During the meeting, Bellamy protested that she has at least 10 years’ experience in human resources both as mayor and as a member of state boards. Noting that she’d taken the lead role in hiring Lipe, Bellamy said, “It’s just discouraging that that role has been changed without any true articulation as to why.” At press time, the mayor had not returned a phone call seeking comment.

Besides directly overseeing the city clerk, Council also supervises the city attorney and city manager. All other employees are supervised by their respective department heads. The entire Council ultimately votes on any action concerning those three employees.

After becoming mayor, Bellamy created an ad hoc committee on personnel matters, because the three employees had not been receiving annual performance reviews. The committee was also empowered to address any other personnel matters involving those employees, including advising Council on hiring-and-firing decisions.

While Newman’s motion came as a surprise to the public and local media, he told Xpress that he’d e-mailed his proposal to his Council colleagues soon after Lipe announced her resignation. “There is nothing unusual about this,” said Newman. “I think it’s unfortunate that some people have interpreted it that way. I don’t think that was the way it was intended to be seen.”

Opponents felt it undermined Bellamy’s authority, which is already limited under Asheville’s council/manager form of government. Mumpower, her staunchest defender in the matter, said she’d performed well in that capacity and he saw no reason to change things—much less create a standing committee in place of one that had needed to meet only a few times a year.

But Council member Robin Cape, who supported the move, noted that Bellamy is the only one with an office at City Hall and thus has the most direct contact with city staff on a daily basis. The move, added Cape, would render the committee more neutral. “I think staff deserves the option to talk to people that aren’t in the office all the time,” Cape said during the meeting. In a later voice mail to Xpress, Cape added: “I think it just makes more organizational sense to not have the person that’s most directly in contact with the staff be in charge of the Personnel Committee. It doesn’t give any mechanism for checks and balances.”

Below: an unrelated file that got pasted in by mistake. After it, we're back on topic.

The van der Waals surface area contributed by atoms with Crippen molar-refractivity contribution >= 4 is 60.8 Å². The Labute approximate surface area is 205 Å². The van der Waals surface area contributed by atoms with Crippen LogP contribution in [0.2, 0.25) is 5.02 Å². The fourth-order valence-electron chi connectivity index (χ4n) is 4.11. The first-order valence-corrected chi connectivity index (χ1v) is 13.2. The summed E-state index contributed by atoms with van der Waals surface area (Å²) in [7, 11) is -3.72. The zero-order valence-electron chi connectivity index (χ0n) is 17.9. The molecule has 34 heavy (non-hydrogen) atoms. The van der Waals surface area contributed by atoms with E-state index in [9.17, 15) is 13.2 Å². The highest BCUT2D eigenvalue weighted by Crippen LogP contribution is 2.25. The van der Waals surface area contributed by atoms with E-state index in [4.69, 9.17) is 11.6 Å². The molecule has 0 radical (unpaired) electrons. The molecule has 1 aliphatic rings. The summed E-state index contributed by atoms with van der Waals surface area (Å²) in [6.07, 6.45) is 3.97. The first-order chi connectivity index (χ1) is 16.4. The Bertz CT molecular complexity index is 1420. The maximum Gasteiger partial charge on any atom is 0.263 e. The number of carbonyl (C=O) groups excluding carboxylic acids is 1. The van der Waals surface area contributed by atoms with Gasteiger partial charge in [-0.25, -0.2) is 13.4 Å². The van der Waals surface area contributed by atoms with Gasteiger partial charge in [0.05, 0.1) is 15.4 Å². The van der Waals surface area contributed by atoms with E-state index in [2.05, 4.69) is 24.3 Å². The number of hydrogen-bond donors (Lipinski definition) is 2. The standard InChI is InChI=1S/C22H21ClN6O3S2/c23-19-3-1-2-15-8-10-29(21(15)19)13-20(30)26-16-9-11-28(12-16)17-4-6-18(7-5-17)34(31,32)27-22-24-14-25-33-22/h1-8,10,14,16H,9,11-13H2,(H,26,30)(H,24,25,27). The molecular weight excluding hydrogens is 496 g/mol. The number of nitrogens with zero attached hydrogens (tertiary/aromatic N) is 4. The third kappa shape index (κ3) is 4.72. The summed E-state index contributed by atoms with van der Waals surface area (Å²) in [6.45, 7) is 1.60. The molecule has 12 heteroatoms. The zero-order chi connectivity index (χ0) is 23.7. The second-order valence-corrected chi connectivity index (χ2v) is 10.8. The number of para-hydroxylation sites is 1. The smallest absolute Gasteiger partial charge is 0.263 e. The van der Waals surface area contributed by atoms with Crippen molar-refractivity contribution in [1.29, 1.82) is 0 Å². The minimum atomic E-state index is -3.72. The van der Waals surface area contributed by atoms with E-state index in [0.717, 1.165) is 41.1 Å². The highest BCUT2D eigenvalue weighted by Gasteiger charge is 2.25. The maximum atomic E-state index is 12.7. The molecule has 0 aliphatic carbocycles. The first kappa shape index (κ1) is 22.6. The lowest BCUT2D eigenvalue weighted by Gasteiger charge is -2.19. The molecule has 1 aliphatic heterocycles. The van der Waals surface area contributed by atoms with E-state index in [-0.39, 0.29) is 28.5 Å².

In a March 12 e-mail to Mumpower, Cape accused him of grandstanding, stating: “I have no political gain possible in being a good steward of our employees. Any organization that insists on having the supervisor of those employees doubling as the personnel chair is one [whose] operations … are threatened.”

Mumpower, meanwhile, sent a March 12 e-mail to Bellamy reiterating his comments during the meeting. “Last night’s action by the Council majority (Brownie Newman, Bill Russell, Holly Jones and Robin Cape) in removing you as chair of the Council’s Personnel Committee was one of the more reprehensible and disrespectful Council actions that has occurred in recent memory,” he wrote. “The level of self-service in this exercise in classic good-old-boy power politics was an exercise in shame that should not go unreported. I regret the hurtful nature of this orchestrated event and know that you will press on with the understanding that there has been nothing in your actions as mayor to necessitate this level of mistreatment.”

During the meeting, Mumpower had scolded his fellow Council members, declaring, “Some of you should be ashamed at what you’re doing right now.” Davis, for his part, said he saw no reason to shake up the status quo. “I’m not sure why we’re doing this right now; I’m kind of good with where we are.”

Russell, looking slightly pained by it all, said: “In regards to accusations of power and undermining and coup things … I think I can serve in a neutral and respectful way. It’s not personal. … It’s not some power grab. That’s the last thing I want.”